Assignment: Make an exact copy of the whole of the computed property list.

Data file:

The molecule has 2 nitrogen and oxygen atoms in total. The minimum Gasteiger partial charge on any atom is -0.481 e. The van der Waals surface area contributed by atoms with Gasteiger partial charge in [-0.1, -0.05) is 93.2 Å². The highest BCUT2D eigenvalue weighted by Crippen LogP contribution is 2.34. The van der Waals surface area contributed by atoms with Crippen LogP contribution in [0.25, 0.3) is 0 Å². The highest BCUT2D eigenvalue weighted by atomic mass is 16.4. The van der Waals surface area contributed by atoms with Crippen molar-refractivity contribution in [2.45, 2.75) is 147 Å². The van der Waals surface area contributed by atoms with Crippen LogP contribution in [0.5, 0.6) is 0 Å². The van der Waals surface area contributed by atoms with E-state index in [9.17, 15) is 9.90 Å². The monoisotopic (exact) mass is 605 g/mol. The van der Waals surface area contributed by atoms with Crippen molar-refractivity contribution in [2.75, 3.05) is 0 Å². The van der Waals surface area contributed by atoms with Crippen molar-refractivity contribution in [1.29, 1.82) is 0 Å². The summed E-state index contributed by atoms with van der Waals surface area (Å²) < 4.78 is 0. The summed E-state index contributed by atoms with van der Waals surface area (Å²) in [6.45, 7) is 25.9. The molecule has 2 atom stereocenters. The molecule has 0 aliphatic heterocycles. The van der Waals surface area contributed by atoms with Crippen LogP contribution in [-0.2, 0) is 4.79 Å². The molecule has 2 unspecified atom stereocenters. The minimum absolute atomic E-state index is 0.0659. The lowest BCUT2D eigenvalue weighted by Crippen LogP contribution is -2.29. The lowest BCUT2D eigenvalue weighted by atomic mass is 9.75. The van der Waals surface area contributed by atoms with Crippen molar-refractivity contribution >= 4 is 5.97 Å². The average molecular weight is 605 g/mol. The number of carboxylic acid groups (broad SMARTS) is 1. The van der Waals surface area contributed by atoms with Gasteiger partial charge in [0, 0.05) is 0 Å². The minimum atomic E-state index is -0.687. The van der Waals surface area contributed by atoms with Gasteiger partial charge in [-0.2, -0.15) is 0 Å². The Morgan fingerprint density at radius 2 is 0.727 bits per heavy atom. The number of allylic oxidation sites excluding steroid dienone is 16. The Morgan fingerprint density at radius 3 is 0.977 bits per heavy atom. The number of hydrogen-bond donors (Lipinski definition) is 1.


The molecule has 2 nitrogen and oxygen atoms in total. The minimum Gasteiger partial charge on any atom is -0.481 e. The van der Waals surface area contributed by atoms with Gasteiger partial charge in [-0.1, -0.05) is 93.2 Å². The highest BCUT2D eigenvalue weighted by Crippen LogP contribution is 2.34. The van der Waals surface area contributed by atoms with Crippen LogP contribution in [0.25, 0.3) is 0 Å². The highest BCUT2D eigenvalue weighted by atomic mass is 16.4. The van der Waals surface area contributed by atoms with Crippen molar-refractivity contribution in [2.45, 2.75) is 147 Å². The van der Waals surface area contributed by atoms with Crippen LogP contribution in [0.5, 0.6) is 0 Å². The van der Waals surface area contributed by atoms with E-state index in [9.17, 15) is 9.90 Å². The monoisotopic (exact) mass is 605 g/mol. The van der Waals surface area contributed by atoms with Crippen molar-refractivity contribution in [2.75, 3.05) is 0 Å². The van der Waals surface area contributed by atoms with Crippen molar-refractivity contribution in [1.29, 1.82) is 0 Å². The summed E-state index contributed by atoms with van der Waals surface area (Å²) < 4.78 is 0. The summed E-state index contributed by atoms with van der Waals surface area (Å²) in [6.45, 7) is 25.9. The molecule has 2 atom stereocenters. The molecule has 0 aliphatic heterocycles. The van der Waals surface area contributed by atoms with Crippen LogP contribution in [-0.2, 0) is 4.79 Å². The molecule has 2 unspecified atom stereocenters. The minimum absolute atomic E-state index is 0.0659. The lowest BCUT2D eigenvalue weighted by Crippen LogP contribution is -2.29. The lowest BCUT2D eigenvalue weighted by atomic mass is 9.75. The van der Waals surface area contributed by atoms with Crippen molar-refractivity contribution >= 4 is 5.97 Å². The average molecular weight is 605 g/mol. The number of carboxylic acid groups (broad SMARTS) is 1. The van der Waals surface area contributed by atoms with Gasteiger partial charge in [0, 0.05) is 0 Å². The minimum atomic E-state index is -0.687. The van der Waals surface area contributed by atoms with Gasteiger partial charge in [-0.2, -0.15) is 0 Å². The Morgan fingerprint density at radius 2 is 0.727 bits per heavy atom. The number of allylic oxidation sites excluding steroid dienone is 16. The Morgan fingerprint density at radius 3 is 0.977 bits per heavy atom. The number of hydrogen-bond donors (Lipinski definition) is 1.